740.00119 P. W./9–1345
Memorandum by the Acting Secretary of State to President Truman 52
Subject: Military Equipment and Advice for China.
The Secretary of War53 and Secretary of the Navy are in agreement with me that we should furnish assistance to China in the development of armed forces for the maintenance of internal peace and security, and the assumption of adequate control over the liberated areas of China, including Manchuria, and Formosa. We consider that, under suitable arrangements, the provision of such assistance is justified in furthering the interests of the United States. The arrangements for provision of such assistance should include payment, in one way or another, by the Chinese for supplies furnished and services rendered. Furthermore, in handling this matter, it is important to have in mind that it is not the intention of the United States to furnish military equipment to China for use in fratricidal war or for the support by force of undemocratic administration.
It will be necessary to obtain the advice of the Joint Chiefs of Staff to determine the exact amount of assistance which is justified, providing supplies and equipment are available and suitable arrangements [Page 560] are made between the United States and Chinese Governments. The present feeling is that China should not attempt to maintain a great peacetime army or air force but that a relatively small, well-trained and well-equipped army with adequate means of transportation and a small efficient air force would best meet her needs. The determination of the amount of assistance to the Chinese will have to take into account other important uses for surplus U. S. supplies and equipment, including the merits of disposing of some surplus supplies and equipment to the French and to South American countries, particularly in connection with acquisition of military base rights and implementation of the Act of Chapultepec.54 In this connection, the War and Navy Departments will not complete for several weeks the determination of supplies and equipment which are surplus to their needs. Another important point is the types of equipment and supplies which should be furnished the Chinese. Detailed studies may show that the best plan is to leave to the Chinese the provision of that military equipment which they are capable of producing and to confine U. S. contribution in great part to those items, particularly special and heavier equipment, for which production the Chinese cannot reasonably be expected to provide in the near future.
The Chinese Government may be assured at this time, if the President so desires, that, subject to suitable arrangements as to payment for provision of equipment, the 39-division program will be completed. After consulting General Wedemeyer further and when the problem has been considered by the various U. S. agencies concerned and we have completed our determination of availability of equipment, we will be in a position to determine what assistance beyond the 39-division program, if any, will be feasible. It is also practicable to assure the Chinese that, subject to suitable arrangements, certain naval craft, particularly those suitable for coastal and river operations, can be turned over to them. As for the Chinese air force, a plan has been presented by General Wedemeyer to the Joint Chiefs of Staff. General Wedemeyer has been asked for his views on the revisions in this plan made necessary by the end of hostilities. The Chinese can be assured that, subject to suitable arrangements, the United States will provide equipment and supplies for a Chinese air force of a size and composition to be determined on completion of a detailed plan.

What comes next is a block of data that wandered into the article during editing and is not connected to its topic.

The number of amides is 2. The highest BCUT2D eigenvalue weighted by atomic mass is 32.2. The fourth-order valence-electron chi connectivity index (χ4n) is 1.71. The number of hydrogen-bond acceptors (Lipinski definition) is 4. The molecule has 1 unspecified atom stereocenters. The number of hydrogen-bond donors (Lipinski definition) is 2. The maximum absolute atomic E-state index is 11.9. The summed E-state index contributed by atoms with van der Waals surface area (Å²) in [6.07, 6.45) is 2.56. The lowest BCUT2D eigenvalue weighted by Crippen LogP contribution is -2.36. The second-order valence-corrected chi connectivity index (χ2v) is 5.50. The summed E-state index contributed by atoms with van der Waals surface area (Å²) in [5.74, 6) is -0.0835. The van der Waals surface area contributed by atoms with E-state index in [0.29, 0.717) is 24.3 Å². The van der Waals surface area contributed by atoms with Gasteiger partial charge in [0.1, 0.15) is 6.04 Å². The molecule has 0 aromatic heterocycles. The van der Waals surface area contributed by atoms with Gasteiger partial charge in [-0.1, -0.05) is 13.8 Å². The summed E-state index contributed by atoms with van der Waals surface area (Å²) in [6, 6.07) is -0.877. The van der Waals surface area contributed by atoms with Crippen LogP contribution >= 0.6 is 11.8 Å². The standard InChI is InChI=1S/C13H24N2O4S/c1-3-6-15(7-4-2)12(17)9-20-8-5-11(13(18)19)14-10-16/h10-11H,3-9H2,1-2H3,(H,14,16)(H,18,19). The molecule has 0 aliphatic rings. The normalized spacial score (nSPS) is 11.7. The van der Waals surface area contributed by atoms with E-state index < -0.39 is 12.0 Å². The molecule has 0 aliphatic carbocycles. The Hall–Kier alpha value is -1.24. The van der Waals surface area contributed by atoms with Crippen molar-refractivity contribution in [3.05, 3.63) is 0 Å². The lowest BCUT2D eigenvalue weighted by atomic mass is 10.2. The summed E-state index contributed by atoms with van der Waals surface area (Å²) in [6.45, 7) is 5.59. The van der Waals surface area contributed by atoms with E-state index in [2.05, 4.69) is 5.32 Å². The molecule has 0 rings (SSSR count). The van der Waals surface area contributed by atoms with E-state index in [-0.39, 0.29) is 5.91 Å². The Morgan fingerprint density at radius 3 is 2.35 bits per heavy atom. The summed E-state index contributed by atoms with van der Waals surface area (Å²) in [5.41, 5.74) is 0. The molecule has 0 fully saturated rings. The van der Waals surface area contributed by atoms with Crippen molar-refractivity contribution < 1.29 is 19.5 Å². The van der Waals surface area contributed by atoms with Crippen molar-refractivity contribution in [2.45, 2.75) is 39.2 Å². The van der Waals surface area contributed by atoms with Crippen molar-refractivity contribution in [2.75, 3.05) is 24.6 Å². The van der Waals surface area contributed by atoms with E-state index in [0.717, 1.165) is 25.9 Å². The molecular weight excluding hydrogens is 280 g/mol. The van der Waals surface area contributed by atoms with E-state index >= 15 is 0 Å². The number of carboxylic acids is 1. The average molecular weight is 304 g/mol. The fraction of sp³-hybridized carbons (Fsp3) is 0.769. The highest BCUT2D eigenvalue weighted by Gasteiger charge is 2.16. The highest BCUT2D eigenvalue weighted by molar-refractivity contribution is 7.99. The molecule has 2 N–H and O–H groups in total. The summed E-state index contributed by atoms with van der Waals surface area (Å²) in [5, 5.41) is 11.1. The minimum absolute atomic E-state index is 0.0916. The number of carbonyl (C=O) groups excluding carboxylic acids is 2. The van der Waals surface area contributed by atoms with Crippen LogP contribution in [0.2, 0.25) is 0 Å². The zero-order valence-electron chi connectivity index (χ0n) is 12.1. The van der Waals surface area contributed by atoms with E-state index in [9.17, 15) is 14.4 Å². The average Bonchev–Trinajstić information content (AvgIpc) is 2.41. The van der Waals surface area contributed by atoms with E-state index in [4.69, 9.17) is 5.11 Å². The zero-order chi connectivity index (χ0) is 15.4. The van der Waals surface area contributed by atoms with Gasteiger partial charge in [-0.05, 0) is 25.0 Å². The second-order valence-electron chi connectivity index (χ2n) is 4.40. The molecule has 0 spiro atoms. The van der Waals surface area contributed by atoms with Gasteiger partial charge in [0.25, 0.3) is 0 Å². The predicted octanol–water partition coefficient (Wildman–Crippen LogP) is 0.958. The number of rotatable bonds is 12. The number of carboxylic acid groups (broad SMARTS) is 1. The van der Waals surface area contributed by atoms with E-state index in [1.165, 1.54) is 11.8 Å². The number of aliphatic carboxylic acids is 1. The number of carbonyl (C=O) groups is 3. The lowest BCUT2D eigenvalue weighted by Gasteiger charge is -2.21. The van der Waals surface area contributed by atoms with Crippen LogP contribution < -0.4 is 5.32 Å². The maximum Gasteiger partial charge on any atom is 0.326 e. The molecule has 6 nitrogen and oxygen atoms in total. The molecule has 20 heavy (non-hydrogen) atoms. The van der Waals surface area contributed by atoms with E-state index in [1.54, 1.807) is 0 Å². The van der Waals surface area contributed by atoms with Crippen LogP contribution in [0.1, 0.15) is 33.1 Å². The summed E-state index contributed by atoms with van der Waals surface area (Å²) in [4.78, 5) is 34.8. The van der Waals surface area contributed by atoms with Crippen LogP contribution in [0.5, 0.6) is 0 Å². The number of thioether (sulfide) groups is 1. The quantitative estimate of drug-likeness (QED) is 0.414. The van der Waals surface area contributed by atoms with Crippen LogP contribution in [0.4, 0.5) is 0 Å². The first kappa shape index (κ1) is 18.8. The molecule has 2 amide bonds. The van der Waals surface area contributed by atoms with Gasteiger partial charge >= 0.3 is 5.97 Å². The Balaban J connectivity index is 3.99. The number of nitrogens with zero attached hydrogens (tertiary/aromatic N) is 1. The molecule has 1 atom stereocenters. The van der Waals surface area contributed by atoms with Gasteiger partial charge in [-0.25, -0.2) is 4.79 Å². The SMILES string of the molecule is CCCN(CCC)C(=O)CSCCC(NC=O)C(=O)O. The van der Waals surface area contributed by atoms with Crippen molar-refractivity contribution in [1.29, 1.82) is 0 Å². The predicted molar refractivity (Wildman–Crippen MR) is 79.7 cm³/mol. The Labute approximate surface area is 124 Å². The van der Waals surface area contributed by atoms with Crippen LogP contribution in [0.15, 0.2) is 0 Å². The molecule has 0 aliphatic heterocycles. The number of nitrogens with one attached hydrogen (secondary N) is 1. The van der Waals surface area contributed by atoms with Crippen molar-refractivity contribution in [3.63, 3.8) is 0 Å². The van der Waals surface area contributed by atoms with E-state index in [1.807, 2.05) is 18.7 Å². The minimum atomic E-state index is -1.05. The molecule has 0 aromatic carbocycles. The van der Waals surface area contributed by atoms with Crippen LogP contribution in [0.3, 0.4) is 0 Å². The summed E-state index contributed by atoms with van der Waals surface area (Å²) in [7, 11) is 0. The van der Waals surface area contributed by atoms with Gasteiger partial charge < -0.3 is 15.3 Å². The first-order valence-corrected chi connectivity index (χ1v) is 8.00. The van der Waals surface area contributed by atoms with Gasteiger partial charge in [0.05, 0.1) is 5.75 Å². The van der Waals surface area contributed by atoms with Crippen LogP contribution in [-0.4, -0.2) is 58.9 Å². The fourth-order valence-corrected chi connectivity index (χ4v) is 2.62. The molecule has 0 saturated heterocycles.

On the matter of a U. S. advisory mission, it is understood that the President has already agreed in principle to such an establishment. The exact size, composition and functions of a mission will be dependent on its status and character and on the size and composition of the Chinese armed forces which the United States determines it is justified [Page 561] in supporting, and will also be dependent on detailed arrangements which can best be worked out by the Generalissimo with General Wedemeyer and Admiral Miles who will receive guidance from U. S. authorities in this matter. As to the status and character of the mission, it might be more desirable to relieve officers from active duty for appointment by the Chinese Government than for this Government to organize and appoint such a group.
A U. S. advisory mission composed of officers on active duty can only be established under the emergency powders of the President. Consequently legislation would be required to continue the mission after the expiration of these powers.
The Generalissimo has asked that General Wedemeyer head the mission. It is recommended that no commitment be made at this time and the President await recommendation on this matter from the Joint Chiefs of Staff. If the question is raised, the President can assure Dr. T. V. Soong that he will communicate further on the matter of the head of the mission at an early date.
The substance of a statement which can be made orally at this time to Dr. Soong is attached in case the President desires to use it. Dr. Soong has deferred his departure for Chungking pending reply on this matter. He is anxious to leave Washington this weekend.
- A note of September 17 from the Secretaries of the State-War-Navy Coordinating Committee, enclosing a copy of the memorandum and its annex, circulated for the information and guidance of the Committee, stated that the suggested oral statement to Dr. Soong had been agreed on by the Committee at their 24th meeting. (SWNCC 83/3.)↩
- Henry L. Stimson.↩
- Signed March 8, 1945, Department of State Treaties and Other International Acts Series 1543, or 60 Stat. (pt. 2) 1831.↩
- On September 14 President Truman made this oral statement to Dr. Soong.↩